The aim of the present study was to determine the role of insulin and glucagon in the regulation of basal gluconeogenesis in overnight-fasted anesthetized dogs. A deficiency of either or both pancreatic hormones was achieved by infusing somatostatin (1 μg./kg./min.), a potent inhibitor of both insulin and glucagon secretion, alone or in combination with intraportal replacement infusions of either pancreatic hormone. Infusion of somatostatin alone caused the arterial levels of insulin and glucagon to drop rapidly by 72±6 per cent and 81±8 per cent, respectively. Intraportal infusions of insulin and glucagon at rates of 400 μU./kg./min. and 1 ng./kg./min., respectively, resulted in the maintenance of the basal levels of each hormone. Gluconeogenesis was assessed by measuring both the splanchnic extraction of alanine and the conversion of 141C-alanine into l4C-glucose.

Isolated glucagon deficiency (basal insulin level maintained) resulted in a 44±9 per cent (P <0.05) decrease in the conversion rate of alanine into glucose. Isolated insulin deficiency (basal glucagon level maintained) resulted in a 74±7 per cent (P <0.01) increase in the conversion rate of alanine into glucose. Somatostatin had no effect on alanine conversion into glucose when the changes in the pancreatic hormone levels that it normally induces were prevented by simultaneous intraportal infusion of both insulin and glucagon. A deficiency of either hormone for up to 60 minutes failed to alter the splanchnic extraction rate of alanine.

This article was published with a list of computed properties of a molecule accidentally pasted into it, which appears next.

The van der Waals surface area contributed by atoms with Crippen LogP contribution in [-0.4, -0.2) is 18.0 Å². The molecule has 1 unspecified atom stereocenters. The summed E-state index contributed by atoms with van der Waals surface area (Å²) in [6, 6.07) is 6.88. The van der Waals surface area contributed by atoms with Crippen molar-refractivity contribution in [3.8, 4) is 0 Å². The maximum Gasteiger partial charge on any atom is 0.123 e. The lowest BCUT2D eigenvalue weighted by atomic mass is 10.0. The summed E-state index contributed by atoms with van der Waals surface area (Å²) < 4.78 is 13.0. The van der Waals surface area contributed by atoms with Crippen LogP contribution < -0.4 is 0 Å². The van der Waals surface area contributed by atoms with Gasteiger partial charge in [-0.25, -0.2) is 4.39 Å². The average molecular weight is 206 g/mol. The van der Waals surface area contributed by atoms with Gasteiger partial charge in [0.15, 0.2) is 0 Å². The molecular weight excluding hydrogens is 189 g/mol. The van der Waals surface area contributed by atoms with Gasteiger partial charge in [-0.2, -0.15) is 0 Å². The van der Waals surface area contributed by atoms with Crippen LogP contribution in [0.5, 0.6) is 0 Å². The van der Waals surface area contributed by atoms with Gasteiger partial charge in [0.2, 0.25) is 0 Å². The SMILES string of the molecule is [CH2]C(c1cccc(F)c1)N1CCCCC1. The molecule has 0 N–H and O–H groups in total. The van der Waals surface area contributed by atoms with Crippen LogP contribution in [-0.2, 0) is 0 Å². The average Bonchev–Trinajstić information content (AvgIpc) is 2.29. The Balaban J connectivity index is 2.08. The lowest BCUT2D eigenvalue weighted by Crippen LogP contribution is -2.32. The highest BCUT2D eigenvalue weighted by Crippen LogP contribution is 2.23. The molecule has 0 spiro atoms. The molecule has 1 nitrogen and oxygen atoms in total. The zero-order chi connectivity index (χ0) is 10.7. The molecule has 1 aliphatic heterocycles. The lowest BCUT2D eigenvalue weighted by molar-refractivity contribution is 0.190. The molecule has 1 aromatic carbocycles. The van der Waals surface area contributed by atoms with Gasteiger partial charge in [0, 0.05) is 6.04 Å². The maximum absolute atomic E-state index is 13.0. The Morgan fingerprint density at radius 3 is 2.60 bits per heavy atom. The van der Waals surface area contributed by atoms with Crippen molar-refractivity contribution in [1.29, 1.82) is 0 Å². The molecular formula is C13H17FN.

In conclusion, in the overnight-fasted anesthetized dog, (1) basal glucagon plays a significant role in the stimulation of gluconeogenesis from alanine, (2) basal insulin exerts a potent inhibitory effect on the rate of conversion of alanine into glucose, with the result that glucagon's gluconeogenic potential is markedly enhanced during insulin deficiency, and (3) somatostatin has no acute effects on gluconeogenesis from alanine other than those it induces through perturbation of pancreatic hormone secretion. This study indicates that the opposing actions of the two pancreatic hormones are important for the fine regulation of gluconeogenesis.

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